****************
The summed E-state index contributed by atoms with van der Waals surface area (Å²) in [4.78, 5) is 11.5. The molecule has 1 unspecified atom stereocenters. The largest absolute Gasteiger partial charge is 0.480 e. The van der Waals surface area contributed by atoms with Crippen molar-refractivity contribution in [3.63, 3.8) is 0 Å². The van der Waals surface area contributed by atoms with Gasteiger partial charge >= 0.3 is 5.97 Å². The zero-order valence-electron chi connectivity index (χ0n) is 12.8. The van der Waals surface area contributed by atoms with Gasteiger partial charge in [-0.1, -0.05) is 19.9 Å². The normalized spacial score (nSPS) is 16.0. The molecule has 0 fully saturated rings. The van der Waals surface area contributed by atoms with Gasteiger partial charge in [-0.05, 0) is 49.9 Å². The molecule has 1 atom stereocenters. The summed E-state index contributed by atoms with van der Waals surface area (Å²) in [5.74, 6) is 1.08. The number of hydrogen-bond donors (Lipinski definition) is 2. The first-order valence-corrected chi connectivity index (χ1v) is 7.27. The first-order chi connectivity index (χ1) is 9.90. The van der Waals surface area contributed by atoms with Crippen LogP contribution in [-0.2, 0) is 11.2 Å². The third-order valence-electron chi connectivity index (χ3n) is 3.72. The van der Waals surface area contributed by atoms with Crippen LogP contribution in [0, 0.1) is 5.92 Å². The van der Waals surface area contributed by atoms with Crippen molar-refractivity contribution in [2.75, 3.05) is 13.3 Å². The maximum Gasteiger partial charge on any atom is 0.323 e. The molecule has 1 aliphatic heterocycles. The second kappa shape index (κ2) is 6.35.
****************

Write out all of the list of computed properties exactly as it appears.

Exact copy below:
The summed E-state index contributed by atoms with van der Waals surface area (Å²) in [4.78, 5) is 11.5. The molecule has 1 unspecified atom stereocenters. The largest absolute Gasteiger partial charge is 0.480 e. The van der Waals surface area contributed by atoms with Crippen molar-refractivity contribution in [3.63, 3.8) is 0 Å². The van der Waals surface area contributed by atoms with Gasteiger partial charge >= 0.3 is 5.97 Å². The zero-order valence-electron chi connectivity index (χ0n) is 12.8. The van der Waals surface area contributed by atoms with Gasteiger partial charge in [-0.1, -0.05) is 19.9 Å². The normalized spacial score (nSPS) is 16.0. The molecule has 0 fully saturated rings. The van der Waals surface area contributed by atoms with Gasteiger partial charge in [-0.05, 0) is 49.9 Å². The molecule has 1 atom stereocenters. The summed E-state index contributed by atoms with van der Waals surface area (Å²) in [5.74, 6) is 1.08. The number of hydrogen-bond donors (Lipinski definition) is 2. The first-order valence-corrected chi connectivity index (χ1v) is 7.27. The first-order chi connectivity index (χ1) is 9.90. The van der Waals surface area contributed by atoms with Crippen LogP contribution in [-0.2, 0) is 11.2 Å². The third-order valence-electron chi connectivity index (χ3n) is 3.72. The van der Waals surface area contributed by atoms with Crippen LogP contribution in [0, 0.1) is 5.92 Å². The van der Waals surface area contributed by atoms with Crippen molar-refractivity contribution in [2.75, 3.05) is 13.3 Å². The maximum Gasteiger partial charge on any atom is 0.323 e. The molecule has 1 aliphatic heterocycles. The second kappa shape index (κ2) is 6.35.